Insert column here: Aug. 26, 2020
When I write one of these, I always open up a blank, new Google Doc, title it based on the upcoming issue date using an absurd code that annoys everyone, Americans and Europeans alike (month-year-day haha), and then write “Insert column here:” in the top line. That way, I’ve already got started and I feel hopeful about the progress I’m making. Three words already, only 747 to go.
Then I break for a half hour to do puzzles, then read my Facebook notifications, then read all the online news stories in seven news outlets, plus my customized Google News feed.
By the time I’ve done all that, I should have an idea what to write about this week. But, you know, shoulds don’t always happen.
These weeks, most of the news is about political conventions. If this were 1968 and some clone of Chicago’s Mayor Richard J. Daley was running the convention and his police were rioting against protesters outside of it, I’d be all over that kind of news. But really, conventions online with no police rioting?
So, I’ll write about odds and ends in the news that struck a chord with me.
There was an article in Quanta Magazine that announced that, using 40 linked computers, mathematicians have settled the 90-year-old Keller conjecture. I never heard of Keller’s conjecture.
The conjecture was that in every Euclidean space of any dimension, if you tiled the space with equal n-dimensional squares or cubes or hypercubes (whatever is the appropriate term), at least two of them will always exactly share an entire n-1-dimensional side. In 1940, it was verified for dimensions up through 6. In 2002, it was proved false for dimensions greater than seven; dimension seven was the last remaining case. The computers were programmed to answer that case. The answer came back: The conjecture is true in dimension seven.
I was so relieved. I had only just learned what Keller’s conjecture was, but I could barely stand not knowing the disposition of it.
One of my favorite things about my job at Real Change is that, because I keep stats on circulation, and “stats” refers to math-y stuff, I get to call myself a mathematician on the line of my IRS form that asks for my occupation. Even though the mathematics is mostly counting and writing down the answers, I’m a mathematician until the end.
In other news that struck a chord, Steve Bannon probably wishes nobody out there knew how to count. Some prosecutors apparently counted up the money private donors contributed to build Trump’s border wall and found that it wasn’t all going to build the wall. In fact, it was instead paying for a lot of people’s personal expenses. So now Steve Bannon has been indicted for fraud. One of the conditions of his release on bail is he has to stay off yachts. That cheers me up.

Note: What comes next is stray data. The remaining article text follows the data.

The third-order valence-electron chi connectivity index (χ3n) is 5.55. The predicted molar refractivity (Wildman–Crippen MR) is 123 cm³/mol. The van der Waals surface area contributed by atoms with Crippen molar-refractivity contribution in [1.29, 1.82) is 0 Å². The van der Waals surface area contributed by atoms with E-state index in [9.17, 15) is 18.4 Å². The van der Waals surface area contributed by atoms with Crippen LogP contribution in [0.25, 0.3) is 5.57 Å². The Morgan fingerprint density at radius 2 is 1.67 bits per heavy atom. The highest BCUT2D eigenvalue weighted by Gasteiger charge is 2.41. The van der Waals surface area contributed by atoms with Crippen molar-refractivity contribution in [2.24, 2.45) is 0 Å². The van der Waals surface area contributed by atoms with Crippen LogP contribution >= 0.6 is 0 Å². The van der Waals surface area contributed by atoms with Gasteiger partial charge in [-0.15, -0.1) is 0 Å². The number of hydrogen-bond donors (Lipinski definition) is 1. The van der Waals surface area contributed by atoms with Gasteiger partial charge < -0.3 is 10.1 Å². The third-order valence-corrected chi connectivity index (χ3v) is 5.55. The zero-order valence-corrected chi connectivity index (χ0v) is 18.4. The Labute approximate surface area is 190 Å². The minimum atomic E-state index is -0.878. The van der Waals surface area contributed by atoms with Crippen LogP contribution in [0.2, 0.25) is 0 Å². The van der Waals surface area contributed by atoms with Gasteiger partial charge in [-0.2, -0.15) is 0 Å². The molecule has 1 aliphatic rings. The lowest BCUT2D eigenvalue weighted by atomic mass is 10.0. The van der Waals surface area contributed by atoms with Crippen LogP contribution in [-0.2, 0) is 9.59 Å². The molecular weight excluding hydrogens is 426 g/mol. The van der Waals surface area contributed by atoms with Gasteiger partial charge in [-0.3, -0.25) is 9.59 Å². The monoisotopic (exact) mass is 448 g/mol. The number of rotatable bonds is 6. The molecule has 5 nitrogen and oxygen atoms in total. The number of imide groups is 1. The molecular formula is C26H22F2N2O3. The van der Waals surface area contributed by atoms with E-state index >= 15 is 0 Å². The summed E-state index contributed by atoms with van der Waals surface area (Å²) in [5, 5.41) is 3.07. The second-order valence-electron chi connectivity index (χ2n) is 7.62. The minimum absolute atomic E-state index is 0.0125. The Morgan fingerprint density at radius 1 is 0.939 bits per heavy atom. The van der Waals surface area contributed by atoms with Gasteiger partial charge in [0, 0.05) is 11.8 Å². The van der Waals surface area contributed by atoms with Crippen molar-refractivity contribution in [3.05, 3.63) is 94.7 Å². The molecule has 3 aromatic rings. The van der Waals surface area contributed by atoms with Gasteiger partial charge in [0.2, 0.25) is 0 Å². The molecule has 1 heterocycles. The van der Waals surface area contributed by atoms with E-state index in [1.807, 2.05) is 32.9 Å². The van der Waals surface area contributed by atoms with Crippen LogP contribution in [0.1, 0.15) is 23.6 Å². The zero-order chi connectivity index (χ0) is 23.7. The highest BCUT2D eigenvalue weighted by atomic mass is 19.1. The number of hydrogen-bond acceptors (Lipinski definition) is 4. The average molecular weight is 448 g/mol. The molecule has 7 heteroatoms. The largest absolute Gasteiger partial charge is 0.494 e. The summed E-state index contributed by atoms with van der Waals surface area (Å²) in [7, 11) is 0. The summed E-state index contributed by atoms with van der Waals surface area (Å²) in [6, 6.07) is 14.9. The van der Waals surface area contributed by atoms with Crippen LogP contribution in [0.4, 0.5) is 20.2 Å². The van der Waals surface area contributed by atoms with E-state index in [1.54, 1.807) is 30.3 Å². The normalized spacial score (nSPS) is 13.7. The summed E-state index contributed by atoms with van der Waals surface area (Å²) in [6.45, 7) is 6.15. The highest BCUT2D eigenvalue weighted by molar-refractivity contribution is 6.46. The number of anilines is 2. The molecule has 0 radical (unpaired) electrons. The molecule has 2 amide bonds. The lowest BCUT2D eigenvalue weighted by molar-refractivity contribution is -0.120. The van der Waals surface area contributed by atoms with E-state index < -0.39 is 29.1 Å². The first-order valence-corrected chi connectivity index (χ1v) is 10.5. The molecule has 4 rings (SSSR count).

In other cheering news — read this one till the end — the SPD is still looking for its stolen loaded Glock 43. It was in a bag in a patrol car on May 30, which was parked next to a public disturbance largely of their own making. They subpoenaed photos from five local media organizations covering that event to help find whoever stole the pistol. Now a State Supreme Court Commissioner has temporarily stayed the subpoena, and it looks like there’s a chance that the court may eventually rule against the SPD.
Before I quit for this week, I want to talk a bit more about the circulation stats I do at Real Change. From the beginning of the newspaper, in 1994, circulation stats have always mattered, but they were posted monthly and aimed at informing the management and the board of directors about the monetary contribution circulation was bringing in. The idea being the vendors pay a portion of the cost of each paper. And the question being: How much does their combined contribution help keep Real Change going?
Around 2007 or 2008, I started asking to do something a little different. My idea was, let’s compile stats with a different aim. Instead of looking to see how our sales are contributing to the fiscal wellbeing of the Real Change organization, let’s focus on how our vendors’ fiscal wellbeing is impacted by our circulation. I got to work on that.
I’m really very sorry that all my documents have the weird dating format and for the vendors and everyone that the numbers have been all over the place this year. To Real Changers: I feel your pain.
Dr. Wes Browning is a one time math professor who has experienced homelessness several times. He supplied the art for the first cover of Real Change in November of 1994 and has been involved with the organization ever since. This is his weekly column, Adventures in Irony, a dry verbal romp of the absurd. He can be reached at drwes (at) realchangenews (dot) org
Read more in the Aug. 26 - Sept. 1, 2020 issue.